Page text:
Processing research director for CSIRO’s mineral resources, Chris Vernon, said the new deal could be just what is needed. “[The deal] looks very promising,” he said.

“One of the bottlenecks to getting a project off the ground in Australia was the financing and the uncertainty [so] if government is stepping in and providing some surety about getting finance, that can only be a good thing. “The rare earths market is about to explode, simply because we expect to put so many electric vehicles on the road; every one of those requires rare earths for their magnets. There’s also a burgeoning market in other technology uses. “A car only takes a few tens of kilograms of rare earths but when you’re looking at some high-tech military equipment for example, you could be looking at hundreds of kilograms of rare earths. There is a real hunger for more rare earths.” Refer for more details.

AEMC Predicts Price Fall
Industrial Careers, 9th December 2019 article says:

Official forecasts predict power prices will fall in most Australian states and territories over the next three years. The Australian Energy Market Commission (AEMC) says it expects continued price falls driven in large part by increasing supplies of renewable energy generation in the electricity market.

It says further investment in batteries, wind and solar will help meet power system needs at a lower cost to consumers. The AEMC does not expect any new investment in gas or coal generation beyond projects already committed.

On a state-by-state basis, the advisory body predicts South-East Queensland electricity prices will fall by 20 per cent by June 2022, New South Wales prices will fall overall by 8 per cent, Victoria by 5 per cent, ACT by 7 per cent, Tasmania by 5 per cent and South Australia by 2 per cent.

The AEMC says power costs in Western Australia will rise by 6 per cent by 2022, mainly due to increased gas costs. Not enough information was provided about the Northern Territory to adequately forecast price changes, AEMC said.

The AEMC’s report reveals 2,338MW of solar, 2,566MW of wind and 210MW of gas turbine power are on the way. Its modelling found a further investment in 1,555MW of battery power, 1,553MW of wind power and 372MW of solar power are needed to meet the market’s needs. Refer

Newcastle’s world-leading environmental initiatives win major award       Article from LGNSW Newsletter, dated 3 December 2019 of interest:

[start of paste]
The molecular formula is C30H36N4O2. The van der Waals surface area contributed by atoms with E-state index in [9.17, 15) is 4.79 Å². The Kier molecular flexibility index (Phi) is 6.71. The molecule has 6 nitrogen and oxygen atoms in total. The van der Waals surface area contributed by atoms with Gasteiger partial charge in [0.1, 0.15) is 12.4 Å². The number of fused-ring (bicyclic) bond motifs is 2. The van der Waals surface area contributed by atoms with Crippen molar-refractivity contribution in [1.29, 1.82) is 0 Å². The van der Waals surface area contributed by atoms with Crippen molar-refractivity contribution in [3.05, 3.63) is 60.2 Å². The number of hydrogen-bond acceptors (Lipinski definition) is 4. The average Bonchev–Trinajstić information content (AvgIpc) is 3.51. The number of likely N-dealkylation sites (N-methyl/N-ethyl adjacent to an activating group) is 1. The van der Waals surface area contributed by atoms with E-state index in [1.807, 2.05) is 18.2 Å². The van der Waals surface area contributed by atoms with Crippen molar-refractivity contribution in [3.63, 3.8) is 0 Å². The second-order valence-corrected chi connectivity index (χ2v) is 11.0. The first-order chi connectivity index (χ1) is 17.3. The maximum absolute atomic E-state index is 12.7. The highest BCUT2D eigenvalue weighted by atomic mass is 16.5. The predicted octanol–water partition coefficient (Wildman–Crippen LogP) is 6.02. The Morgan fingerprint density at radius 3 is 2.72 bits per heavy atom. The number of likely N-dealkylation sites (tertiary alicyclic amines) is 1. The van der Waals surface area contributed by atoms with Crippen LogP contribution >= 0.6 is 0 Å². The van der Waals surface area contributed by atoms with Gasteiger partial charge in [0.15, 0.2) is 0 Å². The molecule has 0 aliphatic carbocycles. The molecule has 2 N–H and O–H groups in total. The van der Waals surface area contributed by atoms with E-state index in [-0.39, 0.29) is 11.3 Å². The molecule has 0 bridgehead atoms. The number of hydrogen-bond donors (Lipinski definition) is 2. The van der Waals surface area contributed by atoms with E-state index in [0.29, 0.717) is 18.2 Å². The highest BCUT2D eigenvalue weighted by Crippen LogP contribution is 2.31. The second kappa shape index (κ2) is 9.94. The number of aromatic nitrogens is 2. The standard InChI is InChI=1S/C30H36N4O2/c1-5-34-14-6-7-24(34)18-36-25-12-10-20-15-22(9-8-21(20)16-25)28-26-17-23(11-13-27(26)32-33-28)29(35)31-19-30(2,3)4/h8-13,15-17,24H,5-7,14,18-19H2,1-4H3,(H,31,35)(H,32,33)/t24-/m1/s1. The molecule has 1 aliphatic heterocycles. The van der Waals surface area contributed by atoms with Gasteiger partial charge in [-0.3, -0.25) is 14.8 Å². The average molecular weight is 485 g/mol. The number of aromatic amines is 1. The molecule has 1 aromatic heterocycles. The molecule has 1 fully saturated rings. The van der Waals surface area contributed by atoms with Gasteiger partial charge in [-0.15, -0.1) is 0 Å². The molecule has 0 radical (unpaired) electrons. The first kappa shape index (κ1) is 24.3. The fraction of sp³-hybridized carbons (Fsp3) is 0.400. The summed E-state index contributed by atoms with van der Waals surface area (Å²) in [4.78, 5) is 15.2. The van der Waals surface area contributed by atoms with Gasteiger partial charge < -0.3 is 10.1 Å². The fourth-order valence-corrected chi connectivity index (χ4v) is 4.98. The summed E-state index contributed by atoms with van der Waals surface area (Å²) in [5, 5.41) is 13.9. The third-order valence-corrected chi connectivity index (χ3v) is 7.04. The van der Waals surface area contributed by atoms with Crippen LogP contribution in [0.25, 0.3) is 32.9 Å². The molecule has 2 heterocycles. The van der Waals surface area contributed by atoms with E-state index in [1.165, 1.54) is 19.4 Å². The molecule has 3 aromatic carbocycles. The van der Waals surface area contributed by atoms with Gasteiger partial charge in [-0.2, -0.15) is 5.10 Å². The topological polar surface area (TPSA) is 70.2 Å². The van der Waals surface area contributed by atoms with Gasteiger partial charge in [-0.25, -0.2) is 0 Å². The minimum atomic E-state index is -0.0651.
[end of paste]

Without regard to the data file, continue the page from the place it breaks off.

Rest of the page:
“City of Newcastle’s efforts to bring the city up to world-leading environmental standards through initiatives such as a 5MW solar farm, 5000 new LED street lights and electric vehicle charging stations has earned it the leading prize in Local Government NSW’s (LGNSW) Excellence in the Environment Awards”.

LGNSW President Linda Scott said Newcastle led an impressive array of 16 category winners at this year’s awards. Each year NSW councils invest around $1.7 billion in environmental management and these awards recognise and celebrate their achievements,” she said. “The City of Newcastle is an outstanding example of the environmental leadership councils provide, implementing a whole-of-council sustainability framework based on leading-edge United Nations’ sustainable development goals.

“They delivered more than $10 million in projects to improve sustainability, using CSIRO predictive modelling to reduce air conditioning loads on buildings, established a network of sky cameras to predict cloud impact on solar power, created an e-transit hub with a solar car park and built a 5MW solar farm They also planted 1000 street trees and 100,000 native plants. The outcome is a city that is well positioned for environmental sustainability well into the future.”

The initiative also won the prestigious Louise Petchell Memorial Award for Individual Sustainability for the City of Newcastle’s Innovation and Sustainability Coordinator, Adam Clarke.

“Adam showed great leadership in driving many of these initiatives through a combination of inspiration, education and enthusiasm and is a deserving winner of this year’s individual award,” Cr Scott said.

Good & Bad News for Wind Farms, Andrew Bray, Australian Wind Alliance, email: Let’s start with the good news. Our updated report into wind’s growing role in regional Australia: the Building Stronger Communities report, found that jobs in wind have tripled in the past 2 years. This is a sign of the mammoth investment and prosperity that wind energy has provided for regional communities.